In March 1996 the member for Kamloops introduced a bill that would prohibit the export of water by interbasin transfers. It was during debate on that bill that the Parliamentary Secretary to the Minister for International Cooperation assured the House that the Liberal government was consulting Canadians, that his government was currently conducting a review of its programs and legislation relating to sustaining Canada's water resources. He promised that through this review a comprehensive approach to water could be developed, including legislative measures to address water export. This debate ended several years ago, and we have not seen a single line of legislation that would protect Canada's sovereignty over its water.

On May 15, 1998 the member for Davenport asked the Minister of the Environment if she had plans to introduce legislation to ban the export of bulk freshwater. The member was assured that he had nothing to worry about because the introduction of legislation respecting our water was a priority for her government.

Again in October when the government was asked about a national water policy, the Parliamentary Secretary to the Minister of Foreign Affairs assured the House that water was of prime importance to the country and that his government would be laying out a comprehensive strategy on the issue in the fall. I have not seen any comprehensive strategies laid out by this government since the fall, let alone one on the protection of our most valuable resource, freshwater.


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As time goes on, the issue of freshwater and its control becomes more and more important. We have seen in recent times some actions by foreign countries in regard to our water.

Time and again this Liberal government has failed to protect the interests of Canadians. I am concerned about the future of our freshwater resources. We all know that Canada has the world's largest reserves of freshwater, possessing 25% of the world's supply and 9% of the world's renewable freshwater. I would like to give some scenarios and examples of what has happened in the world and some of the things that have been proposed for our water.

In the last century many of the wars fought across the world were fought over oil. Oil was always considered our most precious resource. It was worth more than its weight in gold. During the 1970s oil crisis our economies were almost shut down because they were denied access to cheap oil.

We have here a resource far more valuable than oil. We have a freshwater resource. It is estimated that the world's consumption of freshwater is doubling every 20 years. By 2025 almost two-thirds of the world's population will be facing restricted water supplies.

The U.S. is the world's largest per capita user of water. Much of the pressure to export our water has come from the Americans. Because of this, some scenarios have taken place in the past. One scenario which has been looked at is the North American water and power agreement, an agreement that would divert the headwaters of the Yukon, Skeena, Peace, Columbia and Fraser rivers for storage in a huge Rocky Mountain trench before it would be diverted to the thirsty American south. The Grand Canal was another massive engineering project that would divert Canadian rivers to feed American industry. I might also add that a member of the Liberal government has recently called for studies to re-examine the feasibility of some of these plans.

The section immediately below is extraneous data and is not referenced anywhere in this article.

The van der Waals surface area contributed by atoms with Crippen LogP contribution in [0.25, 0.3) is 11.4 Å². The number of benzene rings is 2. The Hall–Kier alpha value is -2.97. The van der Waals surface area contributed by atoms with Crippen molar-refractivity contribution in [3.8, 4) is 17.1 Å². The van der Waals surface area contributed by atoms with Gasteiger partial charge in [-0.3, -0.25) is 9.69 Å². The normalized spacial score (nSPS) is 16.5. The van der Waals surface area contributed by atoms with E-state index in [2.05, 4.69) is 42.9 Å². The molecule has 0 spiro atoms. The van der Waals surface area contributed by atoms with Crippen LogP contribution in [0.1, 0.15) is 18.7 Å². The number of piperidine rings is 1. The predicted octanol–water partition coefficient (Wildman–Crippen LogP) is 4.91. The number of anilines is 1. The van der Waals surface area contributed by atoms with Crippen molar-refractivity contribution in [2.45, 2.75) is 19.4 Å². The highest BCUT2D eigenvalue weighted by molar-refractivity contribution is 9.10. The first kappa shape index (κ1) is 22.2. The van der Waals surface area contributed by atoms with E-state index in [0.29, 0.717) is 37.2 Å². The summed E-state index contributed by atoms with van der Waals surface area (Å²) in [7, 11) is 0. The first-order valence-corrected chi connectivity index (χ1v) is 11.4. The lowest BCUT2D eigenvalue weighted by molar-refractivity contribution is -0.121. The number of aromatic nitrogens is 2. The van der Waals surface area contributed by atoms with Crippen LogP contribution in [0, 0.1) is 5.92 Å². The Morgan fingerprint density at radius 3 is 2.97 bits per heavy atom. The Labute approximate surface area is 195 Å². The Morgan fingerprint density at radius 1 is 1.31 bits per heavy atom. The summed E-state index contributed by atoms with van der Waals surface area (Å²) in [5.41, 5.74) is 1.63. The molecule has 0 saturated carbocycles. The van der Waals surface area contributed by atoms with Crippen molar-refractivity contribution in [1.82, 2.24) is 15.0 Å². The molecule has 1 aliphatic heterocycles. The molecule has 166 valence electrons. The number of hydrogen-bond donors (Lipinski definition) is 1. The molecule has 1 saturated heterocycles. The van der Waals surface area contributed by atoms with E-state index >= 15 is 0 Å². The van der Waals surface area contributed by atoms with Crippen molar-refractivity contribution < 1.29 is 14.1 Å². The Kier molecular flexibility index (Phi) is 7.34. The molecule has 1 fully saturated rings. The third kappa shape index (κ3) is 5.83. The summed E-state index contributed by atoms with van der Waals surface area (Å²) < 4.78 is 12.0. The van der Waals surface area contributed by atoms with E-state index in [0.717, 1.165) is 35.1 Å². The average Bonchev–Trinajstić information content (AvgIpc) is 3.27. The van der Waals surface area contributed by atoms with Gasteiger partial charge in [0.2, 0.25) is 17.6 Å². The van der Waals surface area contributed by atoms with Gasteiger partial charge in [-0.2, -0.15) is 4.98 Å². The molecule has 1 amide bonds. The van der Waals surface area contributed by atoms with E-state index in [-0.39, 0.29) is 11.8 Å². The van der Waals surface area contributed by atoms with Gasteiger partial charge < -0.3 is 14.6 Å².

As populations shift and move and as droughts intensify, more and more water becomes the topic of discussion. The point I want to make with these examples is that it is more critical now than ever before in Canada's history to protect the power to manage our freshwater resources in the best interests of Canadians. We need a comprehensive water policy, one that has been negotiated with the provinces to ensure the control over our water stays in the hands of Canada and the Canadian people.

The provinces were given control over their natural resources under our Constitution. The federal government is responsible for international trade. It is crucial therefore that this government move immediately to enter into discussions with the provinces to establish a clear and comprehensive policy.

The Reform Party supports the protection of Canada's sovereignty over its water and waterways. It recognizes Canada's unique position as a steward of freshwater resources and the need to protect the quality of our water as an inherent part of our national heritage to maintain biodiversity, to protect health and safety, to support the quality of life for Canadians and to facilitate responsible economic development. It is unfortunate that this government does not share those views.

It is true that water is not specifically mentioned in NAFTA. We allow the export of bottled water. However it is still recognized through a side agreement that water in its natural state in the lakes and rivers of our country is not considered a good. There is concern among trade experts that this side agreement does not go far enough. My colleague from Peace River mentioned earlier that we must open NAFTA through a trilateral discussion and demand that water be given an exemption similar to the exemption that is given to some other natural resources.